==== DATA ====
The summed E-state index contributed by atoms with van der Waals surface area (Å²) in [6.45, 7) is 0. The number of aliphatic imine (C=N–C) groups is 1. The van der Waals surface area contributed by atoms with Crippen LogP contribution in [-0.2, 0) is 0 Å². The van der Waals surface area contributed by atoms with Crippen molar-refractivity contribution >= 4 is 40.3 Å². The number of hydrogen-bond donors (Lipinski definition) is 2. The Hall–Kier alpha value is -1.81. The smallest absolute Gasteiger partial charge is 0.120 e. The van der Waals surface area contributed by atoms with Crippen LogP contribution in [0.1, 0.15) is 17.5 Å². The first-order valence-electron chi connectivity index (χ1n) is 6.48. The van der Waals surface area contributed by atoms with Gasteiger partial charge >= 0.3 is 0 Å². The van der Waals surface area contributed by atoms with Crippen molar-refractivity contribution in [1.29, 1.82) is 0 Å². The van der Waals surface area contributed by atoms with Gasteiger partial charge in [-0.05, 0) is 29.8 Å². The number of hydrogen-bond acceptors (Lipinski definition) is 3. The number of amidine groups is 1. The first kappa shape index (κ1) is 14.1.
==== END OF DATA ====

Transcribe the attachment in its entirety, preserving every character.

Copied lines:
The summed E-state index contributed by atoms with van der Waals surface area (Å²) in [6.45, 7) is 0. The number of aliphatic imine (C=N–C) groups is 1. The van der Waals surface area contributed by atoms with Crippen LogP contribution in [-0.2, 0) is 0 Å². The van der Waals surface area contributed by atoms with Crippen molar-refractivity contribution >= 4 is 40.3 Å². The number of hydrogen-bond donors (Lipinski definition) is 2. The Hall–Kier alpha value is -1.81. The smallest absolute Gasteiger partial charge is 0.120 e. The van der Waals surface area contributed by atoms with Crippen LogP contribution in [0.1, 0.15) is 17.5 Å². The first-order valence-electron chi connectivity index (χ1n) is 6.48. The van der Waals surface area contributed by atoms with Gasteiger partial charge >= 0.3 is 0 Å². The van der Waals surface area contributed by atoms with Crippen molar-refractivity contribution in [1.29, 1.82) is 0 Å². The van der Waals surface area contributed by atoms with Gasteiger partial charge in [-0.05, 0) is 29.8 Å². The number of hydrogen-bond acceptors (Lipinski definition) is 3. The number of amidine groups is 1. The first kappa shape index (κ1) is 14.1.